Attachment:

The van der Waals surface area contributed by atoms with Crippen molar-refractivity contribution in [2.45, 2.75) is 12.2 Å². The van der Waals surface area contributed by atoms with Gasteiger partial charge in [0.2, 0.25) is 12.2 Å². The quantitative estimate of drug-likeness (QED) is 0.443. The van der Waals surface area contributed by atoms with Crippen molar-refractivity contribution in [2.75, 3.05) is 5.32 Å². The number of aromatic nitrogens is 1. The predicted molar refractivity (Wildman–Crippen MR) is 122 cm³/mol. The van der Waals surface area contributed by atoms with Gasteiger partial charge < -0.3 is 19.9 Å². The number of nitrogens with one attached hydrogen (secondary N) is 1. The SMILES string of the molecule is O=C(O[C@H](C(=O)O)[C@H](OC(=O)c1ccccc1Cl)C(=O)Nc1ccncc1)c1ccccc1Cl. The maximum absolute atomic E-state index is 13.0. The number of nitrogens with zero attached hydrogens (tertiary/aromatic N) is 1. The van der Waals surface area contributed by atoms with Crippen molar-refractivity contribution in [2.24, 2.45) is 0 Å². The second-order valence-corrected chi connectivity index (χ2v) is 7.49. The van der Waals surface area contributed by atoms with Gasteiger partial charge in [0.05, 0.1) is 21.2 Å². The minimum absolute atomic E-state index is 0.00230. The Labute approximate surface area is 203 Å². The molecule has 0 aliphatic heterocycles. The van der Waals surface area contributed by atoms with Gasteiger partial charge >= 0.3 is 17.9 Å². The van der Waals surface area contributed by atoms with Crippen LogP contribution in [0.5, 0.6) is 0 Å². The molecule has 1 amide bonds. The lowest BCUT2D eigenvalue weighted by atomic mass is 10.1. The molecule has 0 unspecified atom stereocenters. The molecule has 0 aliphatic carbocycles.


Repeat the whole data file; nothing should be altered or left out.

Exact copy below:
The van der Waals surface area contributed by atoms with Crippen molar-refractivity contribution in [2.45, 2.75) is 12.2 Å². The van der Waals surface area contributed by atoms with Gasteiger partial charge in [0.2, 0.25) is 12.2 Å². The quantitative estimate of drug-likeness (QED) is 0.443. The van der Waals surface area contributed by atoms with Crippen molar-refractivity contribution in [2.75, 3.05) is 5.32 Å². The number of aromatic nitrogens is 1. The predicted molar refractivity (Wildman–Crippen MR) is 122 cm³/mol. The van der Waals surface area contributed by atoms with Gasteiger partial charge < -0.3 is 19.9 Å². The number of nitrogens with one attached hydrogen (secondary N) is 1. The SMILES string of the molecule is O=C(O[C@H](C(=O)O)[C@H](OC(=O)c1ccccc1Cl)C(=O)Nc1ccncc1)c1ccccc1Cl. The maximum absolute atomic E-state index is 13.0. The number of nitrogens with zero attached hydrogens (tertiary/aromatic N) is 1. The van der Waals surface area contributed by atoms with Crippen molar-refractivity contribution in [2.24, 2.45) is 0 Å². The second-order valence-corrected chi connectivity index (χ2v) is 7.49. The van der Waals surface area contributed by atoms with Gasteiger partial charge in [0.05, 0.1) is 21.2 Å². The minimum absolute atomic E-state index is 0.00230. The Labute approximate surface area is 203 Å². The molecule has 0 aliphatic heterocycles. The van der Waals surface area contributed by atoms with Gasteiger partial charge >= 0.3 is 17.9 Å². The van der Waals surface area contributed by atoms with Crippen LogP contribution in [0.5, 0.6) is 0 Å². The molecule has 1 amide bonds. The lowest BCUT2D eigenvalue weighted by atomic mass is 10.1. The molecule has 0 unspecified atom stereocenters. The molecule has 0 aliphatic carbocycles.